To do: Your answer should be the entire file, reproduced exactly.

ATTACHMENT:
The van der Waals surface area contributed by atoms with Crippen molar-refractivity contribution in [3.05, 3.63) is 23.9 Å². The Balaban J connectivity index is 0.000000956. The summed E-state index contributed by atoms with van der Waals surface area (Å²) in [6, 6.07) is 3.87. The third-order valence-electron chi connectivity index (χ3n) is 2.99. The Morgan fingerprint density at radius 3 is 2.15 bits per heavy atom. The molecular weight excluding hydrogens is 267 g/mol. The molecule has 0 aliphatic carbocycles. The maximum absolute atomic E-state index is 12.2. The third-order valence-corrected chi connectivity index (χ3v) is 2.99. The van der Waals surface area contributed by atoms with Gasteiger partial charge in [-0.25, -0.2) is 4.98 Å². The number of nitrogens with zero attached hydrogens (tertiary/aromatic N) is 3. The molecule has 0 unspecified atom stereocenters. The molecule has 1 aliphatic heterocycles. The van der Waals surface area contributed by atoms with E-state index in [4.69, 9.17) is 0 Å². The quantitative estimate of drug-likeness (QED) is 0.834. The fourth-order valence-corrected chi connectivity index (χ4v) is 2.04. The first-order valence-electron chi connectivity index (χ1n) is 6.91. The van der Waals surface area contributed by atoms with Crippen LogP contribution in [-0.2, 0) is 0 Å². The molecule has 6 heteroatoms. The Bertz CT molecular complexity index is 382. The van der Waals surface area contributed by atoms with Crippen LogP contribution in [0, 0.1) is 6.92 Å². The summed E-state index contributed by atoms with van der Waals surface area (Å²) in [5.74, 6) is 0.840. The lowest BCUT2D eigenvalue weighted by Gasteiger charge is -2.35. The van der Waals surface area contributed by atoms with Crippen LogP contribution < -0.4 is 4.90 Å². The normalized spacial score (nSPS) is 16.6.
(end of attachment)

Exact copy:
The van der Waals surface area contributed by atoms with Crippen molar-refractivity contribution in [3.05, 3.63) is 23.9 Å². The Balaban J connectivity index is 0.000000956. The summed E-state index contributed by atoms with van der Waals surface area (Å²) in [6, 6.07) is 3.87. The third-order valence-electron chi connectivity index (χ3n) is 2.99. The Morgan fingerprint density at radius 3 is 2.15 bits per heavy atom. The molecular weight excluding hydrogens is 267 g/mol. The molecule has 0 aliphatic carbocycles. The maximum absolute atomic E-state index is 12.2. The third-order valence-corrected chi connectivity index (χ3v) is 2.99. The van der Waals surface area contributed by atoms with Gasteiger partial charge in [-0.25, -0.2) is 4.98 Å². The number of nitrogens with zero attached hydrogens (tertiary/aromatic N) is 3. The molecule has 0 unspecified atom stereocenters. The molecule has 1 aliphatic heterocycles. The van der Waals surface area contributed by atoms with E-state index in [4.69, 9.17) is 0 Å². The quantitative estimate of drug-likeness (QED) is 0.834. The fourth-order valence-corrected chi connectivity index (χ4v) is 2.04. The first-order valence-electron chi connectivity index (χ1n) is 6.91. The van der Waals surface area contributed by atoms with Crippen LogP contribution in [-0.2, 0) is 0 Å². The molecule has 6 heteroatoms. The Bertz CT molecular complexity index is 382. The van der Waals surface area contributed by atoms with Crippen LogP contribution in [0, 0.1) is 6.92 Å². The summed E-state index contributed by atoms with van der Waals surface area (Å²) in [5.74, 6) is 0.840. The lowest BCUT2D eigenvalue weighted by Gasteiger charge is -2.35. The van der Waals surface area contributed by atoms with Crippen LogP contribution < -0.4 is 4.90 Å². The normalized spacial score (nSPS) is 16.6.